Growing Basil Indoors

Pots of Basil

Basil is a very aromatic, bushy annual that grows very well as a house plant. Basil is a staple in my indoor herb garden, and probably one of the best herbs for hydroponic sytems. Basil stems can be rooted in water and will often grow there happily without ever being transplanted into soil or soilless mix.

This is an example of what NOT to do: I planted way too many seeds in each pot:

Over-crowded basil plants
Over-crowded basil seedlings

Types of Basil Plants

Basil types range from dwarf varieties that grow only 6 to 8 inches in diameter to larger bushes reaching 2 ft. or more in height. Flavors vary depending upon the strength and character of the oil in the leaves. My favorite kind of basil is traditional sweet Italian basil called Genovese – very versatile in cooking. But I also like the strong flavor of Thai basil in some Asian soup recipes.

You can find a good variety of heirloom and organic basil seeds here.

Here are some popular varieties of basil growing in my indoor herb garden. (Note: the plants in the Aerogarden are bell pepper plants.)

Varieties of Basil
Varieties of basil growing in my kitchen herb garden

Plant tray, back row: Genovese (Sweet Italian) Basil, Lemon Basil, Basil Fino Verde

Front row: Basil Aroma, Greek Basil, Lime Basil, Basil ‘Spicy Globe’
In the background: Sweet mini baby bell peppers growing in an Aerogarden, and a tray of thunbergia plantlets.

  • Sweet basil (also called Basil Genovese, or sweet Italian basil) – this is the most popular, “common” variety of basil for Italian recipes, pesto sauce, etc. Indispensable to the kitchen garden
  • Lemon basil – a small-leaved variety, small plant variety, with a strong lemon scent and flavor. Excellent for adding flavor to salads, salad dressings, and teas
  • Greek basil – a very compact and bushy plant with tiny leaves. Fragrance is that of anise and clove, and an excellent addition to tomato-based dishes
  • Lime basil – a compact grower with small light green leaves scented like citrus lime and sweet basil
  • Aromatto basil (Basil ‘Aroma’) – has large, flat purple leaves and aromatic, spicy scented leaves. Grows tall (up to 18 in.)
  • Basil ‘Spicy Globe’ – A compact hybrid that grows in a small, perfect globe. Excellent for containers and (we hope) indoor plant stands

Purple basil (Thai basil) and cinnamon basil are also very popular varieties of basil for the kitchen herb garden.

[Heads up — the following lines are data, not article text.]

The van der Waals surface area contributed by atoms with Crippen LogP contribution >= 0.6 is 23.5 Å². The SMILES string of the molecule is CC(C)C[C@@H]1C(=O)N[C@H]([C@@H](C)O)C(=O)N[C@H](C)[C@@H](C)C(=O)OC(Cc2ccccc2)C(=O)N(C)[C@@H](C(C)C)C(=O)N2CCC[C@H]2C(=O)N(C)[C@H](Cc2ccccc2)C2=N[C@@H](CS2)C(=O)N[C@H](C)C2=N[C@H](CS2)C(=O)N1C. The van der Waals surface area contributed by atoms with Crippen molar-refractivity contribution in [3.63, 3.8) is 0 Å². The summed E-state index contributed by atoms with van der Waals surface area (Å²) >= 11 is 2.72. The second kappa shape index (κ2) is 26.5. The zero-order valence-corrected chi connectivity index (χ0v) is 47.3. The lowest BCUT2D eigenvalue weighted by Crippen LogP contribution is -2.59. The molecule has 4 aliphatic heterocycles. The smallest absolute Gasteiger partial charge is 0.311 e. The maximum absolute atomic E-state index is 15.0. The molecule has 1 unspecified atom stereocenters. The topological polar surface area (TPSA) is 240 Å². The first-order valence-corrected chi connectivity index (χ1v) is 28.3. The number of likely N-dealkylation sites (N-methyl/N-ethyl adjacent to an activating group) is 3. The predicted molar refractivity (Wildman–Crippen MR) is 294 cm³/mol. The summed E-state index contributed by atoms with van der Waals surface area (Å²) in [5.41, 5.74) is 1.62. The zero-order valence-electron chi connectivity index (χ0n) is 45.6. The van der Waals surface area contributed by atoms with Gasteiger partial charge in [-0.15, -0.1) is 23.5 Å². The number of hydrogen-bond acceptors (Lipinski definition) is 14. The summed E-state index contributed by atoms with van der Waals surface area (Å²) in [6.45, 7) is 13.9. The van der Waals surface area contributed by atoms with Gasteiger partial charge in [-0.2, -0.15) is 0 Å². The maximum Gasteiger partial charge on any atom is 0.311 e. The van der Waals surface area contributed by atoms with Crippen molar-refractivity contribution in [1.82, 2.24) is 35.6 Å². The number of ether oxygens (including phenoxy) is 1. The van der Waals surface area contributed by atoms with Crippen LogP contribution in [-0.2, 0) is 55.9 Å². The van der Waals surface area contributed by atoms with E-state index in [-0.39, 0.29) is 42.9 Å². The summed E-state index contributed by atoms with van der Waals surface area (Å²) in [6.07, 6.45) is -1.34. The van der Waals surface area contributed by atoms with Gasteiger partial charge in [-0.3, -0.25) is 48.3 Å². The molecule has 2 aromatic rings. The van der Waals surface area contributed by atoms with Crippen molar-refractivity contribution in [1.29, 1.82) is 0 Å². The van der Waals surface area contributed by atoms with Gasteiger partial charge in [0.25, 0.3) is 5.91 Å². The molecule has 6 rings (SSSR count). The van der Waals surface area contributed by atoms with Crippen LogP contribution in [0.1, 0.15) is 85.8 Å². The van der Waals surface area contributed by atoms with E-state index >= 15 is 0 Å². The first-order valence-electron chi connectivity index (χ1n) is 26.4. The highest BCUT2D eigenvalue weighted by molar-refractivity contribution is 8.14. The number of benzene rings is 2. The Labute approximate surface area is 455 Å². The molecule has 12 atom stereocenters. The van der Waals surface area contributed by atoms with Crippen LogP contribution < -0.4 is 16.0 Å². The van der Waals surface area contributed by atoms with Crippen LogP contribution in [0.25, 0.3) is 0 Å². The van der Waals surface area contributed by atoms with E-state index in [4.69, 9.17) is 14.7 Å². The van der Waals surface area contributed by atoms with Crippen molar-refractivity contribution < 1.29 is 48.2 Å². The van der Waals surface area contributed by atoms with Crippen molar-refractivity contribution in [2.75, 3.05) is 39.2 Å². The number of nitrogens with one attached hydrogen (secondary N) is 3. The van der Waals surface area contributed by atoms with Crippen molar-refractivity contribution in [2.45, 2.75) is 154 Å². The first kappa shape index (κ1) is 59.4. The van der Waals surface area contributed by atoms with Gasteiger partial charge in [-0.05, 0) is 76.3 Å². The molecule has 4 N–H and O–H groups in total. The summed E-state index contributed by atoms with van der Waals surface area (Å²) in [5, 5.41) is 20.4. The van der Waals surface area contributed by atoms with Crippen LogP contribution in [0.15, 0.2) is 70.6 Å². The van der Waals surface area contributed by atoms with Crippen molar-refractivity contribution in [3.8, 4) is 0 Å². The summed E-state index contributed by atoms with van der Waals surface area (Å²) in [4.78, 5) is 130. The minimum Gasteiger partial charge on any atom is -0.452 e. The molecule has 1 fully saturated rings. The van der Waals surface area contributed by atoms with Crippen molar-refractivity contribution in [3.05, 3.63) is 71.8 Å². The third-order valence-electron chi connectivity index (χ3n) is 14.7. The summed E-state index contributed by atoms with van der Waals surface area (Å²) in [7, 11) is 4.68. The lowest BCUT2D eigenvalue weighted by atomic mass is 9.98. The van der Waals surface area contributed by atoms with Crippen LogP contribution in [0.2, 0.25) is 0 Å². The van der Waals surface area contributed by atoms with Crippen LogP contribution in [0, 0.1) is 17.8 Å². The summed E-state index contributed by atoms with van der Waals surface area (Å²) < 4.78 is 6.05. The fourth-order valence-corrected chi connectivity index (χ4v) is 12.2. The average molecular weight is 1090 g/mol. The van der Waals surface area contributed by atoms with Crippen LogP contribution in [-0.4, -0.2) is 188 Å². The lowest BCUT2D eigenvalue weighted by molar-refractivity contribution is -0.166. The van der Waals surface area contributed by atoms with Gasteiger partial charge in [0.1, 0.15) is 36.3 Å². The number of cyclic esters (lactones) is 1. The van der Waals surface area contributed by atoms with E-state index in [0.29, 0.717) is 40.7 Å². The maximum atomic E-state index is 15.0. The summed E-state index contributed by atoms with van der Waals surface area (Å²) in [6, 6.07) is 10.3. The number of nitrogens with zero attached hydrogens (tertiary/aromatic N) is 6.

How to Grow Basil Indoors

Basil seeds can be sown in pre-moistened peat plugs or Jiffy® pellets, or any moistened, well-drained seed-starting mix. Sow the seeds at room temperature (70-75F) about 1/8″ deep and one to two inches apart and place under lights or in a bright windowsill.chive seeds in a bright window or under lights.

If you have a dry environment you will have better results using a covered seed propagator. If your environment is cool or the indoor temperature drops significantly at night you would probably have better results using a heat mat – this will help germinate your basil seeds.

Basil seedlings
Basil seedlings in starter plugs

Harvesting Basil

You can start using leaves from your basil plant after the second set of “true” leaves emerges. (The first set of green leaves are the cotyledons, or embryonic leaves.) Once the second set of leaves emerge and are large enough for your use, pinch off those leaves above the node, which will cause the plant to branch out. Soon you will have a full, bushy plant and lots of lots of fresh basil.

Drying Basil / Freezing Basil

The best tasting basil is fresh basil. Dried basil and frozen basil just can’t compare to fresh basil leaves. But if you have a large harvest and want to preserve basil, freezing is recommended over drying since much of the flavor is lost in the drying process.

If you decide to dry your basil, pick the leaves just before the plant flowers. To freeze basil, coat each side of each leave with olive oil and layer the leaves flat between sheets of wax paper and freeze in a plastic freezer container. You can also store whole basil leaves in olive oil and use as needed.

If you pinch back the stems of your basil plants regularly they will grow offshoots and you can keep growing basil indoors all year. If you don’t pinch them back (or you forget and neglect them, like I do!) basil plants can get tall and leggy, and then flower and go to seed. Then I just start all over again. 🙂

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